Eight years ago I came away ultimately grateful for the experience, and that’s the ideal I hold before myself now.  I see lots of good that’s already resulted, and the bad has yet to materialize.  I don’t want my reaction to be part of the bad.  I don’t want to be greedy and demand more than my share of amazing historical events to live through.

So, this was one of the most disappointing things I can remember going through, because I’ve had and have a really good life.  As a major disappointment that wrecked my mood in a major way for a solid week, alcohol did not enter the picture.  I didn’t think of drinking or want to drink and as miraculous as the experience was of being a Hillary supporter, being a sober alcoholic is even more spectacular.

Should His Own Image Be Too Awful (Step Three continued)

Should his own image in the mirror be too awful to contemplate (and it usually is), he might first take a look at the results normal people are getting from self-suffciency. Everywhere he sees people filled with anger and fear, society breaking up into warring fragments. Each fragment says to the others, “We are right and you are wrong.” Every such pressure group, if it is strong enough, self-righteously imposes its will upon the rest. And everywhere the same thing is being done on an individual basis. The sum of all this mighty effort is less peace and less brotherhood than before. The philosophy of self-sufficiency is not paying off. Plainly enough, it is a bone-crushing juggernaut whose final achievement is ruin.

Last night I was at a meeting where we discussed, among other things, miracles.  While recovery is a miracle, we said, there is work involved, so are the results miraculous?

I think so.  Even though I’ve known this for a very long time, I’m still amazed that the program of AA packages the wisdom of the ages into a form I can USE IN MY LIFE to stay sober.  I’m a sober alcoholic, and that is a miracle.  It is so rare, I am so blessed.

Part of the reason I stay sober over decades is that I can take just about any part of the program and apply it to my life to help me live better.  Yesterday, today, and tomorrow.  I’ve written about this American election of 2016 and how it distresses me.  This happened eight years ago, and, to a lesser extent, four years ago.  It happens to me every time, whether my candidate wins or loses.  I’m distressed that there are people on the “other” side, the side I see as clearly wrong.  I wish I was one of the people who don’t care much about politics.  I harbor bad feelings about people on the other side.  Even if they are in AA.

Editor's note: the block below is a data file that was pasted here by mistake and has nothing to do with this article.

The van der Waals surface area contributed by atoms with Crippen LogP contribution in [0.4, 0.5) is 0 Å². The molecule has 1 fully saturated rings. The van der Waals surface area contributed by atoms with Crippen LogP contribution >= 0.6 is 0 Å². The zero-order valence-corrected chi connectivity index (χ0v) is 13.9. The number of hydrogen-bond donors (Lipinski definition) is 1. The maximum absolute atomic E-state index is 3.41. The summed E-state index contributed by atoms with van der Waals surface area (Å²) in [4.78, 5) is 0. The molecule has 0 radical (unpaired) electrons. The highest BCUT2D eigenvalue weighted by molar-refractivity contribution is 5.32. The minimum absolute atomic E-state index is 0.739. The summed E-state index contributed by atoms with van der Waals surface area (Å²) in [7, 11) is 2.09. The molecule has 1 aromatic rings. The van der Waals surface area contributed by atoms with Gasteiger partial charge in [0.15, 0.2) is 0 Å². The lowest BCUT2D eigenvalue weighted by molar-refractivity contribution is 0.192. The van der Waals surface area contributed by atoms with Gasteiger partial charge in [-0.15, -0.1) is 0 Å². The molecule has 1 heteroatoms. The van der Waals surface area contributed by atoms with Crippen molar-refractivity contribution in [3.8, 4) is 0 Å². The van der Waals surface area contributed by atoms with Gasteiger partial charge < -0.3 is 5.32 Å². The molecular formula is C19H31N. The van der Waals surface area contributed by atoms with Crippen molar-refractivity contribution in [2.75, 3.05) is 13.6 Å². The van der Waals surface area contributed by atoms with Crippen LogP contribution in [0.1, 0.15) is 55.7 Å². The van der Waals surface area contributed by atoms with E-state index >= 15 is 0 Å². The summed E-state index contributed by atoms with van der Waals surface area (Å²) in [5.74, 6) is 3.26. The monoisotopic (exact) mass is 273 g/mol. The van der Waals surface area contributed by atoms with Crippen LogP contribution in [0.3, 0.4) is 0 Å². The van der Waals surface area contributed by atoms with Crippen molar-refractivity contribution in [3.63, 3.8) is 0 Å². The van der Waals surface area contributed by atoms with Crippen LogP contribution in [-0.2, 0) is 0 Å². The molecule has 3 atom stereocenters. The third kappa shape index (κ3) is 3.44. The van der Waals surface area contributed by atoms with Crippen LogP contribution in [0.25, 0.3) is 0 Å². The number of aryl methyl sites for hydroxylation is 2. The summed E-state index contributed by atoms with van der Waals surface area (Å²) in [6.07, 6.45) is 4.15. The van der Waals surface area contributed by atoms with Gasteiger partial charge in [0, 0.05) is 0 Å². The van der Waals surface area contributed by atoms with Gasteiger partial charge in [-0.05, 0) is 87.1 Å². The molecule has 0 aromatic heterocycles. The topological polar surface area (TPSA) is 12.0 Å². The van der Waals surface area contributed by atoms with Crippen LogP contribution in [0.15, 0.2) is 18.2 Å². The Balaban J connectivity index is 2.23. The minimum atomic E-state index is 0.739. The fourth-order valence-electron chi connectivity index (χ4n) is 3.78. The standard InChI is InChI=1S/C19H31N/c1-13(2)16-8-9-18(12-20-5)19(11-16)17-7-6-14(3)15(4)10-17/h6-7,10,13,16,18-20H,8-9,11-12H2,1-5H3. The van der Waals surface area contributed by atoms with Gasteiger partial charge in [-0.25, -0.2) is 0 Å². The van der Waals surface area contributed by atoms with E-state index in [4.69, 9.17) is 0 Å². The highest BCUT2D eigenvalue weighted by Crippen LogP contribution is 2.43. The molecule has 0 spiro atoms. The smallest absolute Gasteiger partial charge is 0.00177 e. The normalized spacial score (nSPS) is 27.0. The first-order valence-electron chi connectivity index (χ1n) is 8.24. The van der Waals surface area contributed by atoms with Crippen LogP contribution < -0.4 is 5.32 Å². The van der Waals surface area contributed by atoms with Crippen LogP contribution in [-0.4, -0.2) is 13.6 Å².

AA is my closest family in that if I don’t keep it intact, I won’t have any other family by blood or choice or anything.  I have got to interact with other alcoholics in recovery so that we can both live, and politics does not play into it.  Yet once I know the political feelings of a person, AA or not, it changes my mind about that person, for the good or for the bad.

And then there, in the program, is my answer.  For me, today, with less than a week to go before this awful election, it states an ideal that I am so far from achieving I think it would take a miracle to change my mind that much.

How persistently we claim the right to decide (Step Three continued)

But the moment our mental or emotional independence is in question, how differently we behave. How persistently we claim the right to decide all by ourselves just what we shall think and just how we shall act. Oh yes, we’ll weigh the pros and cons of every problem. We’ll listen politely to those who would advise us, but all the decisions are to be ours alone. Nobody is going to meddle with our personal independence in such matters. Besides, we think, there is no one we can surely trust. We are certain that our intelligence, backed by willpower, can rightly control our inner lives and guarantee us success in the world we live in. This brave philosophy, wherein each man plays God, sounds good in the speaking, but it still has to meet the acid test: how well does it actually work? One good look in the mirror ought to be answer enough for any alcoholic.

I vaguely remember wrestling with the God problem, because when I came to AA I was very anti-God.  I would hold hands but not say the prayers.  Things like that.  I was such a mess, and I wasn’t at AA because my intelligence and will power put together could do anything. My intelligence and will power up against alcoholism were powerless to keep my alive.

It’s an amazing experience to watch new people get it.  The degree to which they can go along is so often the degree to which they will be happy.  I struggle with that now, today.  I’m sure my intelligence and willpower still seek to control me in ways that are much less deadly than active alcoholism, but deadly none the less.  What kind of old-timer am I?  How much have I given over, and how much do I still withhold?